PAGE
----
Inequality is far more revealing than equality. In Iran, a positive step has been taken in the direction of lessening discrimination against women in law. A divorced woman will now be able keep custody of her son and daughter till they are aged seven, while formerly she was only allowed this in the case of her daughter. She could keep her son only until he was two. The new law itself reflects the disturbing depths of discrimination against women. Yet this is a society where women are hardly thought to resemble the prototype of the Muslim woman that the non-Muslim world is used to. The new law is obviously a very small step, and raises more questions than it answers. It is a less than halfway return to an earlier situation where divorced women had the right of custody till the children were eighteen. Besides, women cannot keep custody of their children if they remarry. In all cases, the divorced father takes over the right to custody irrespective of his qualifications as parent. Men have the sole right to petition for divorce under Iranian law, and can divorce their wives without their consent. A woman’s only grounds are her partner’s drug-addiction and impotence, both of which are almost impossible to prove. The list can go on. This was not the situation before the ascendancy of the revolutionary extremists. Their revision of existing laws began with the repeal of the reforms of the previous regime. But there is also a realization that repression in the name of interpretation of religious texts will no longer be practicable. This, possibly pained, realization is the direct effect of the history of Iranian women in the last one hundred years, and is also the cause of the present efforts at strategic “moderation”.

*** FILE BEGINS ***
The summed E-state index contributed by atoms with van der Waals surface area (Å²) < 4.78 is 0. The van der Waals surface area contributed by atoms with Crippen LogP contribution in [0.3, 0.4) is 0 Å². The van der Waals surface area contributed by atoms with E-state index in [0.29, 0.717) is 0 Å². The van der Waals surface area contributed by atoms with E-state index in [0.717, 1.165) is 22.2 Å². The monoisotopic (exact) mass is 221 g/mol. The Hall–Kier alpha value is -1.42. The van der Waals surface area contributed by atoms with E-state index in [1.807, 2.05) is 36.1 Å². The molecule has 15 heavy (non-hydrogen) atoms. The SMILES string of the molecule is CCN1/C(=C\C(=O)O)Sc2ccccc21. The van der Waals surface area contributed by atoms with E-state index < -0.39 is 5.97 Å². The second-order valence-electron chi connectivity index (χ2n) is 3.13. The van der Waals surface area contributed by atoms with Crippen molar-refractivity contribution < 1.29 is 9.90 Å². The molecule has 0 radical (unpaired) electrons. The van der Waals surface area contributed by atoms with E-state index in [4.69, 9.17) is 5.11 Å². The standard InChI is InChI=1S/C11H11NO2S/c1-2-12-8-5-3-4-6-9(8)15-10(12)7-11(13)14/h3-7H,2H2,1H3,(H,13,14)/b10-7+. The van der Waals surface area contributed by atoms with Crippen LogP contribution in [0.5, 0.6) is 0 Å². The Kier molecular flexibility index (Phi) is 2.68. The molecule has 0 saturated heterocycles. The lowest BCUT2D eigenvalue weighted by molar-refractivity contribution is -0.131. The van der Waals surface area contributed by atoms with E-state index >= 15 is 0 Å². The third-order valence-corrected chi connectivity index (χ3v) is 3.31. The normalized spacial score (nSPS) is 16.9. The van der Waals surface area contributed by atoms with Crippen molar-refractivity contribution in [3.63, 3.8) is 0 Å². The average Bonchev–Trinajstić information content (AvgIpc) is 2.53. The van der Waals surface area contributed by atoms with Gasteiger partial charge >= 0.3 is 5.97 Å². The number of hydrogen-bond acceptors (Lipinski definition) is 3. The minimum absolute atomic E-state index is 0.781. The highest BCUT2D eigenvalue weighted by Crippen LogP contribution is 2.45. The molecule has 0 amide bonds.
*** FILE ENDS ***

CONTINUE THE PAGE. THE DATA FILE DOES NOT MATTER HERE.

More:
There is here an extremely important lesson for India. The barriers to improvement of women’s status in Iran, where women have known and lived a very different kind of life, appear almost insurmountable. The powerful guardian council had twice thrown out the law earlier, but this time the parliament has got it passed through the agreement of the expediency council. The changes, and the impulse to bring them about, are coming from within the community. Each small change registers a move towards equality; the effort demands patience, courage and clarity of vision. In Iran, what can be called the “modernist Islamist” trend has been motivating women to try and extract humanitarian and egalitarian concepts from religious texts and traditions. It is very likely that they will find what they are looking for.